If you are like most people, you may well subscribe to the ONAAT fallacy. I am more confident, however, that you don't know what it is. That's because I just made up the name, although not the concept.
The 'ONAAT' fallacy stands for 'one nutrient at a time.' It's the false, but insidiously persistent notion, that the nutritional quality of a food, or the relevant nutrition guidance for a given patient, can in fact be gauged just that way, one nutrient at a time.
Having devoted years of effort to the development of a nutrition guidance system that can function as 'GPS for the food supply,' providing summative information about overall nutritional quality -- I find the proliferation of so-called "attribute systems" (e.g., this one, this one, and this one and others like them) that call out one or more attributes of a food a potential threat to progress in this area.
My physician colleagues are, with all due respect to our clan, a major reason the ONAAT fallacy was set in motion, and propagated. Because of relative neglect of nutrition in medical education, physicians tend to ignore the topic, or when addressing it at all, to offer limited and discrete advice directly related to their field.
Rather than providing advice about food, let alone the whole diet, cardiologists may be prone to advise against an excess of saturated and trans fat, and dietary cholesterol. Endocrinologists may emphasize avoidance of sugar and refined starches. Gastroenterologists may focus on fiber. Nephrologists and others treating high blood pressure may focus on sodium. And so on. There are exceptions, of course, but the rule prevails.
In my own primary care practice over the years, I have encountered many patients who were trying to follow exactly that kind of dietary advice, imparted by some medical specialist focusing on some particular condition or risk factor. The trouble with "one nutrient at a time" guidance is of the classic missing the forest for the trees variety, or of the even worse "mistaking the part for the elephant" variety. The nutritional properties of a food cannot reliably be captured in any given nutrient level or attribute.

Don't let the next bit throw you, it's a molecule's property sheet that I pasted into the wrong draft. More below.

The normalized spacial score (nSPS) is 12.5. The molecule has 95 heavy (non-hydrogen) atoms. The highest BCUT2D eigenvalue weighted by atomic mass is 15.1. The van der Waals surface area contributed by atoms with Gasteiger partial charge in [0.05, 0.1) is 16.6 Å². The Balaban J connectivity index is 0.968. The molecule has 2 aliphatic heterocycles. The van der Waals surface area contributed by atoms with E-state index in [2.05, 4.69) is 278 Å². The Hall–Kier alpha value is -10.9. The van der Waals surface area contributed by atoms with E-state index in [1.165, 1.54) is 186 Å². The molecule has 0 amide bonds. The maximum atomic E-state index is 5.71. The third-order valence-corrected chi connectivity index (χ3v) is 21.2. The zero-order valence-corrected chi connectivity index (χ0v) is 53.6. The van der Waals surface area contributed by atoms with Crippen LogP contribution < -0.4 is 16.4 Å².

A food may be a source of whole grain, but also a concentrated source of sugar and salt. A food may be low in sugar, but high in salt -- or vice versa. A food may be low in sugar, but a delivery vehicle for trans fat. It may be trans fat free, because it is comprised entirely of sugar and food dyes. Such a food -- gummy bears, for instance -- may be organic, without that signifying anything commendable about its nutritional profile.
Food cannot be judged one component at a time any better than elephants can. What about health?
Here, the fallacy implicit in a one-attribute-at-a-time view of the world is even more obvious. A normal resting heart rate does not rule out multiple sclerosis. A cholesterol value in the desired range does not preclude HIV.
Being free of cancer does not mean good health in someone dying of emphysema. Being free of emphysema would provide scant comfort to someone with advanced pancreatic or ovarian cancer. Being free of cancer would not count as vitality in someone with severe heart failure, or cerebral malaria. Hardly anyone would take pleasure in the robust good health of the left side of their body, while the right side was bleeding profusely.
And then there is the relationship between diet and health, where the fallacy pertains just as well. True, someone with diabetes is well advised to be cautious about sugar, refined starch, and glycemic load. But diabetes, and the insulin resistance that precedes it, is very often accompanied by hypertension -- so this group can't neglect sodium.
And, the leading cause of death in diabetes is cardiovascular disease. So if trans fat and certain saturated fats are of concern in heart disease, they must be of concern in diabetes, and prediabetes, as well.
We know that inflammation is a major contributor to diabetes, heart disease, and cancer and the aging process itself -- and that high levels of insulin can foster inflammation. So sugar, starch, and glycemic load are of concern across the board. Omega-3 fats can reduce inflammation, so they are beneficial to almost everyone.
Dietary fibers can lower blood pressure, and cholesterol, and insulin; can stabilize blood sugar; can improve gastrointestinal health, and potentially lower cancer risk; and can help produce satiety that facilitates weight control. So they are only important for anyone at risk for conditions that cumulatively affect ... at least 80 percent of the entire population!
In short, you cannot use one nutrient at a time to protect one component of health at a time. You can, of course, use foods of high overall nutritional quality, making up a wholesome diet, as a potent defense against virtually all forms of ill health, and a pillar of vitality.
Good food is among the best medicines we have. Good nutrition, like good health, is best viewed holistically. So beware the ONAAT fallacy -- because we are unlikely to get to either good food, or good health, one attribute at a time.
Dr. David L. Katz; www.davidkatzmd.com
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